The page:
A Letter from Caritas' New Board President, John Cyrier

October 9, 2013 

John CyrierDear Friends,

First, I want to thank you for your support of Caritas of Austin. It is an honor to serve as President of the Board of Directors for such a remarkable organization, particularly as we prepare to celebrate our 50th anniversary this coming year.

In 2009, I was encouraged to get involved with Caritas through friends, primarily based on my construction experience as Caritas was in the middle of building renovations. After getting to know the organization and leadership, I wanted to do more. In early 2010, I joined the Board of Directors and now have the honor of serving as this year’s President.  I learned very quickly why Travis County and the City of Austin has such a great respect for the organization and why Caritas of Austin has become a staple in our community for 50 years.    I am amazed of the great impact Caritas has each year on over 20,000 lives with services that are focused on helping people achieve lasting self-sufficiency.  

As the Austin area continues to grow at record pace, affordable housing is becoming increasingly scarce.   This impacts all populations we serve and puts even more people at risk of experiencing poverty and homelessness.   Now more than ever, I ask you to partner with us through your time or resources to help us achieve our mission. With your support, Caritas will continue to make a difference in our community for the next 50 years.    

Sincerely,

Cyrier signature for Emma 2

John Cyrier
President, Caritas of Austin Board of Directors
President, Sabre Commercial, Inc.
 
 

Housing First... And The Rest Will Follow!

September 16, 2013 by Lori Frasco, Director of Housing Services

The concept of “Housing First” is beautifully simple – it is built on an evidence-based practice that the primary need for people who are experiencing homelessness or at-risk of becoming homeless is HOUSING.  By housing, I mean stable, long-term housing.  Once this primary and basic need is met, individuals and families can then start to address other issues such as lack of income, substance abuse, mental health, physical conditions, etc.  This may seem counterintuitive, but just think for a minute about how difficult it would be to address areas of crisis in your life when you are unsure of where you will sleep at night. Many housing programs and housing providers require the client to be sober for a certain length of time, have income- 2-3 times the rental amount, have NO criminal background, etc. Unfortunately, these policies often prevent people from being stably housed.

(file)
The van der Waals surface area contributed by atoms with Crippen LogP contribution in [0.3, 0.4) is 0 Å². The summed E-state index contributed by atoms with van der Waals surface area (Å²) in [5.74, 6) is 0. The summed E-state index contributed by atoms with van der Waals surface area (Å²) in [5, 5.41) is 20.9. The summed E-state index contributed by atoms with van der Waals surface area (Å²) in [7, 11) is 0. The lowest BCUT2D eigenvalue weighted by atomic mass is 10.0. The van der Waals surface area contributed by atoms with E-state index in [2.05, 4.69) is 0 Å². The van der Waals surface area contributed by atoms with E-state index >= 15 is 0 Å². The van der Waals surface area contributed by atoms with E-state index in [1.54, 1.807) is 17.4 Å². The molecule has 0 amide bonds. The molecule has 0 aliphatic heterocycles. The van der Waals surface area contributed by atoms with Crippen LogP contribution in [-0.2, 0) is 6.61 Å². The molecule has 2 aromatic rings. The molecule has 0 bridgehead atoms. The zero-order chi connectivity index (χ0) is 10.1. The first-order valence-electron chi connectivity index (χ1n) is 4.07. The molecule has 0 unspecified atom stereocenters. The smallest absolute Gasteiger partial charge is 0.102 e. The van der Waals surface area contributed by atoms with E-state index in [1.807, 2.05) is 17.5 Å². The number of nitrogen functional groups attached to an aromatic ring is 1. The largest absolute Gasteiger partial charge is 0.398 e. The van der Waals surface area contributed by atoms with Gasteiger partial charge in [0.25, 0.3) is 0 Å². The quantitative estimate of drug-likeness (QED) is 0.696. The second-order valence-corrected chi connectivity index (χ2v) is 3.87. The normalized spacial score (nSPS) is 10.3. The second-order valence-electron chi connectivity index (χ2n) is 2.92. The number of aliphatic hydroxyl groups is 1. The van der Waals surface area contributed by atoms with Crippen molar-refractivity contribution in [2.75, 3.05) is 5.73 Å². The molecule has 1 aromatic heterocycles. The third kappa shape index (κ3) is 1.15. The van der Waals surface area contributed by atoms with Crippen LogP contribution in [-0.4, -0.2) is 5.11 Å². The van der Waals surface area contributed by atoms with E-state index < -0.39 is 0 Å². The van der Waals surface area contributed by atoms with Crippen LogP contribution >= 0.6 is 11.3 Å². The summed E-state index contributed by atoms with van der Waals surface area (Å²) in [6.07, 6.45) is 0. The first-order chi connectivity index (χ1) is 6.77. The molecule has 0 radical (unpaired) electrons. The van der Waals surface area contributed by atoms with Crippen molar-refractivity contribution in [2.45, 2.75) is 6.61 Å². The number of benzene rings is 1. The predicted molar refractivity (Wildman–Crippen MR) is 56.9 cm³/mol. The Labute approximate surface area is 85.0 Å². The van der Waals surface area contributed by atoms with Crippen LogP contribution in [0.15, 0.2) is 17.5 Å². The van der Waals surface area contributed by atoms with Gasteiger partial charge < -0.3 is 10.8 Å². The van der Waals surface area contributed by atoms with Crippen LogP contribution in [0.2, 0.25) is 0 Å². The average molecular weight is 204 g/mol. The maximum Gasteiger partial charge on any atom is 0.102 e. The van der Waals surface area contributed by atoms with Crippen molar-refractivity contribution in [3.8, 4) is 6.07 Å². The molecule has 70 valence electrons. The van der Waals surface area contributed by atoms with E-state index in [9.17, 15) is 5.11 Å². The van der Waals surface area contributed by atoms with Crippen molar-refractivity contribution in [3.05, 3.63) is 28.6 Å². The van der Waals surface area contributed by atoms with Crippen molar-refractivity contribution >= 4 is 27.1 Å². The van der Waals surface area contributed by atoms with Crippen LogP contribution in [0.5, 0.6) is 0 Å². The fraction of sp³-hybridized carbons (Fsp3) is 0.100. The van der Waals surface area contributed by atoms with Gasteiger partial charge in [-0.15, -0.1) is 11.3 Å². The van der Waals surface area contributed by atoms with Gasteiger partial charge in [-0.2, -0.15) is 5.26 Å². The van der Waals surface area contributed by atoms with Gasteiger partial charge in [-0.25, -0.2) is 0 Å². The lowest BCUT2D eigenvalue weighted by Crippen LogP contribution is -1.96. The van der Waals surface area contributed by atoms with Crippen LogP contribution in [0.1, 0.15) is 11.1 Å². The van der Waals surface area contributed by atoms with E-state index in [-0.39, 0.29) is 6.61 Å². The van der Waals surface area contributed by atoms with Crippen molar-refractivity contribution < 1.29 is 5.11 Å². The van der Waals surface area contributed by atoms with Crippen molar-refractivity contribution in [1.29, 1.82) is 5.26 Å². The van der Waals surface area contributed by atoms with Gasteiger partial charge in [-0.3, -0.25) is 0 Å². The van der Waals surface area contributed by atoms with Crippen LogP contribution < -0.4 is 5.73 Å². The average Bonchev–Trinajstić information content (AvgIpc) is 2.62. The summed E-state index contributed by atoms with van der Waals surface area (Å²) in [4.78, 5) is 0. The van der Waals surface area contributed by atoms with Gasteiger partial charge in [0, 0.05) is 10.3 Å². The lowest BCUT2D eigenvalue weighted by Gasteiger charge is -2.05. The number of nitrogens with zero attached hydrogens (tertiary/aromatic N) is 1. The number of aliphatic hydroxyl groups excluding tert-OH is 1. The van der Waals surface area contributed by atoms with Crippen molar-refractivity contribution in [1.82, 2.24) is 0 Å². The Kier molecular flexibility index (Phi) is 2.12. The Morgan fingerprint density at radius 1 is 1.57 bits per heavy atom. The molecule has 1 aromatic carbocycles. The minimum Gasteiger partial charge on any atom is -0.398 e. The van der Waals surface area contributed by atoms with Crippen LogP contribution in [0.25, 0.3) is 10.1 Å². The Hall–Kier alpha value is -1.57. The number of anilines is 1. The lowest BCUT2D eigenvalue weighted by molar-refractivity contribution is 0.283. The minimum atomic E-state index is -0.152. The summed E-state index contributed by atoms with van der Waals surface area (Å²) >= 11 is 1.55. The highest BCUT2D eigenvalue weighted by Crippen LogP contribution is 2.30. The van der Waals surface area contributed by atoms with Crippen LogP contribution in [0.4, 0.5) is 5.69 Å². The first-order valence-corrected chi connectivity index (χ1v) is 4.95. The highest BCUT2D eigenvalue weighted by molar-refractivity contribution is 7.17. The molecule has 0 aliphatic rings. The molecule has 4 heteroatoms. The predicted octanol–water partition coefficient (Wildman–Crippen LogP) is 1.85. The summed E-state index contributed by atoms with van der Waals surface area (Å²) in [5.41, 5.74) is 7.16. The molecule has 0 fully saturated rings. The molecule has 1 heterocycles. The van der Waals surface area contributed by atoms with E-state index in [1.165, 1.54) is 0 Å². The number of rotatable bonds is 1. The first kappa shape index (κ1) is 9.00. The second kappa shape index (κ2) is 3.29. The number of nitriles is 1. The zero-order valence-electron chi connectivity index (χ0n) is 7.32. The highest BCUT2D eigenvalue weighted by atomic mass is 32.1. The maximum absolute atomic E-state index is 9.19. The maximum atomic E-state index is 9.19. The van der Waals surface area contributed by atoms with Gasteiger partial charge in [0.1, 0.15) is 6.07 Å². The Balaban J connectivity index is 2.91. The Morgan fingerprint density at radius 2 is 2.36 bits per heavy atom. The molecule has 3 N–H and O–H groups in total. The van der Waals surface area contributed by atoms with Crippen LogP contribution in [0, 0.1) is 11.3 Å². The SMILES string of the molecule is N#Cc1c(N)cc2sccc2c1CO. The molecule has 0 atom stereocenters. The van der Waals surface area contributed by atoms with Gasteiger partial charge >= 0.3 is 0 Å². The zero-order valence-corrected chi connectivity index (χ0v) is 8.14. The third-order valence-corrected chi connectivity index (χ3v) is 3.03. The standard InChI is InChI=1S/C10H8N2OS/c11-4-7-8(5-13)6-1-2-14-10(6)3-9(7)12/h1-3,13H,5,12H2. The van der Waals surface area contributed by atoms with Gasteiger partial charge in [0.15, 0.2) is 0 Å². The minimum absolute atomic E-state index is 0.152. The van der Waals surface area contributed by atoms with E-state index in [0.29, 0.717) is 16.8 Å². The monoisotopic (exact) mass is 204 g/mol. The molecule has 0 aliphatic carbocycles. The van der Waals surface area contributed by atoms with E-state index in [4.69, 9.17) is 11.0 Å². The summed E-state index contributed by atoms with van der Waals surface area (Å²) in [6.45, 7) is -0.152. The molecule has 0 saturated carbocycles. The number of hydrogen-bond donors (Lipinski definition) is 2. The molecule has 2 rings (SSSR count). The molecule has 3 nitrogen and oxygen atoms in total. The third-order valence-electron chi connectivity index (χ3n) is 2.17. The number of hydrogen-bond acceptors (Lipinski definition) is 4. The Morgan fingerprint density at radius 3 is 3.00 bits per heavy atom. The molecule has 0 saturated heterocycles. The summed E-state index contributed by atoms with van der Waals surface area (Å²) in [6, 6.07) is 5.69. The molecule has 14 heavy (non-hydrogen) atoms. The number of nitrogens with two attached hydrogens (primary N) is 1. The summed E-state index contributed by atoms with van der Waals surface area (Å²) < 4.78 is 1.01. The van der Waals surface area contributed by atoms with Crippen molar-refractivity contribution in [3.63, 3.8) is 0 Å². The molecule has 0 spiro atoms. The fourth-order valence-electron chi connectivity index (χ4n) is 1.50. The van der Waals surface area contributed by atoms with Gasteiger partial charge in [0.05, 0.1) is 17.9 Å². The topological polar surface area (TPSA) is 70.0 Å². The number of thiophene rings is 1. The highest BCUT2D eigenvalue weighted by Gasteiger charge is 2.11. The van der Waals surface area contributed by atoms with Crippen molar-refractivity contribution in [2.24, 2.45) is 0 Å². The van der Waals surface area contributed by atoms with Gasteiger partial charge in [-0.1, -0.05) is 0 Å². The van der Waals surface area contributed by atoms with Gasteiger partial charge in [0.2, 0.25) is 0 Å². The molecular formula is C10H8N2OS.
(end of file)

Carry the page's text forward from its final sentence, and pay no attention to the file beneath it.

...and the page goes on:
Housing First is a philosophy in which Caritas firmly believes, and it is the primary approach we take to serving clients in their goals of stability and self-sufficiency.

The Housing First approach provides housing for people without conditions.  Research shows that, for chronically homeless individuals, stable housing is an essential component of successful recovery. The solution to the problem of chronic homelessness is permanent supportive housing, which is housing coupled with supportive services. With appropriate supports, permanent housing can serve as a foundation for rehabilitation, therapy, and improved health.